Best and Worst of 2017: Music

2017 was a year that was full of highs and lows, particularly when it came to music. Here are the moments that, for better or worse, remain most memorable as we review the past year. 

Music’s Best Moments

Ed Sheeran: The Ultimate Comeback Kid
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Perhaps no other artist had a year as successful as Ed Sheeran. After a year-long hiatus away from the spotlight, the British singer-songwriter was instantly catapulted back into the public eye and onto music charts worldwide when he released singles “Shape of You” and “Castle on the Hill” in early January. The former went on to become the most-streamed song ever on Spotify and is most likely still stuck in your head. Sheeran’s third studio album ÷ (Divide) dropped in March and was arguably the biggest album of 2017, garnering over 3.1 billion streams on Spotify, hitting no. 1 in over a dozen countries and earning double-Platinum sales certification. Safe to say Ed has earned himself another year off…after his 2018 stadium tour, that is.

Lady Gaga continues to evolve
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Another pop star to make waves this year was the incomparable Lady Gaga. She followed up last year’s deeply personal, Grammy-nominated album Joanne with some of her biggest gigs to date, most notably the Super Bowl halftime show and the headlining spot at Coachella. Her Joanne World Tour brought Mother Monster to major North American ballparks and stadiums, racking up a staggering $52 million in the process. She took fans on yet another personal journey this fall when her Netflix documentary Gaga: Five Foot Two premiered, detailing her health battle with chronic pain due to fibromyalgia, the same condition which forced her to postpone the European leg of the Joanne Tour. She most recently announced her own Las Vegas residency show beginning next December, in what appears to be a natural fit for a bona fide star.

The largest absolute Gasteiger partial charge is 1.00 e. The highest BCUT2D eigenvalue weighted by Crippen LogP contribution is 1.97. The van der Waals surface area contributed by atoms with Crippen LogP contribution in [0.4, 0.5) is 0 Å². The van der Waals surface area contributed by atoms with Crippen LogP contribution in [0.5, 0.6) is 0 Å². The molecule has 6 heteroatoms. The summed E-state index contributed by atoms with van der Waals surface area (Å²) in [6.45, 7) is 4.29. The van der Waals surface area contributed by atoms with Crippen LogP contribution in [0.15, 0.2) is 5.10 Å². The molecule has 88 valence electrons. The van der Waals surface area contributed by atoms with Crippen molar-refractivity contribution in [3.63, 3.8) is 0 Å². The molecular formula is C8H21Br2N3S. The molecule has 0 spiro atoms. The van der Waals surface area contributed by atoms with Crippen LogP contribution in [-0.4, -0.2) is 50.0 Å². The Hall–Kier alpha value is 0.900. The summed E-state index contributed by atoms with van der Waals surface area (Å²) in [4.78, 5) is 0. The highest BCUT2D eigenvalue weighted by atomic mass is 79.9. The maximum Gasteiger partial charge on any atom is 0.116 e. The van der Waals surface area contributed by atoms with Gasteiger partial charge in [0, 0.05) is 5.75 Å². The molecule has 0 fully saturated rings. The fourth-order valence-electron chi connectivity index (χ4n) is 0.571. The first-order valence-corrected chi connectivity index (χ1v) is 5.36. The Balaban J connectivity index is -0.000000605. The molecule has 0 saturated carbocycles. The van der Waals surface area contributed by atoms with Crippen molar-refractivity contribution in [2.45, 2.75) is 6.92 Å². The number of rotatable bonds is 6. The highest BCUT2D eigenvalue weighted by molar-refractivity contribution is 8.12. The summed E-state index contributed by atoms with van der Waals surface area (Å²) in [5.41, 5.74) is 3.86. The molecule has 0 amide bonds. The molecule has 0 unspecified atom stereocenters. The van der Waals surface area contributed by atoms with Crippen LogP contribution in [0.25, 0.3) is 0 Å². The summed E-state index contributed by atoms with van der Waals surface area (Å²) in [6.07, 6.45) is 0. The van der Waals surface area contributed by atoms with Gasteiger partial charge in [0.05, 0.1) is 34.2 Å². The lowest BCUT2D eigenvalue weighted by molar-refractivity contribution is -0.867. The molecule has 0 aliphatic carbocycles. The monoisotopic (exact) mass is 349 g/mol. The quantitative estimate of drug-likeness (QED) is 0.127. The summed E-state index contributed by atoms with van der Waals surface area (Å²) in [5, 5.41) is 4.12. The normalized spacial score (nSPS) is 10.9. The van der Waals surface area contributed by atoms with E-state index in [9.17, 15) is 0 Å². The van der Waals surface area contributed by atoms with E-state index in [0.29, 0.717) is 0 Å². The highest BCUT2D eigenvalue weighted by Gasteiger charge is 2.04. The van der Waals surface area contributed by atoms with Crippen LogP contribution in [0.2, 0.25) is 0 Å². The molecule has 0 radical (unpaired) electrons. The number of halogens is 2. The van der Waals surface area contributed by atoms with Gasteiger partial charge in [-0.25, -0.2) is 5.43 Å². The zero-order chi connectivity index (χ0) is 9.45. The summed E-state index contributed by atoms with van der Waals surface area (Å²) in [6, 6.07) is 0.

Solo stars shine

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Niall Horan

2017 appeared to be the year for newly-minted solo stars to shine on their own. Following her departure from Fifth Harmony, Camila Cabello proved the creative decision to go solo was a smart one. Her singles “Crying in the Club,” “OMG,” and “Havana” all put the young singer on music charts and she is on track to have a strong debut album when her self-titled LP drops January 12. Joining Cabello in the ranks of talented young solo artists are the boys of One Direction, each of whom released new material (including two full-length albums) less than two years after going on hiatus from the group. Former member Zayn teamed up with Taylor Swift for the well-received “I Don’t Want to Live Forever” as Liam Payne and Louis Tomlinson released several singles, teasing that there’s more on the way. Harry Styles and Niall Horan gifted fans with their debut albums, which spawned successful singles “Sign of the Times” for Styles and “Slow Hands” for Horan.

Music’s Worst Moments

Lost legends and those gone too soon

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Tom Petty

The music world lost talented stars across all genres over the past year, none of whom will ever be forgotten. Rock, in particular, suffered the biggest loss through the untimely deaths of Soundgarden’s Chris Cornell, Linkin Park’s Chester Bennington, Malcolm Young of AC/DC, early rock pioneer Fats Domino, Gregg Allman and Tom Petty. Country stars Glen Campbell and Troy Gentry also passed unexpectedly, as did Steely Dan founder Walter Becker and rising rap star Lil Peep.

Route 91 music festival turned tragic
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One of the most harrowing news stories of the year unfolded when a gunman opened fire from a Las Vegas high-rise hotel room and turned the Route 91 festival into a zone of terror during Jason Aldean‘s set. 58 lives were taken and hundreds more suffered injuries from the horrific shooting, which reignited gun safety debates and prompted musicians and fans alike to join together to heal. The Las Vegas massacre was this year’s second terrorist act to target a concert, after a bomb exploded during an Ariana Grande show in Manchester, U.K. this spring, killing 22.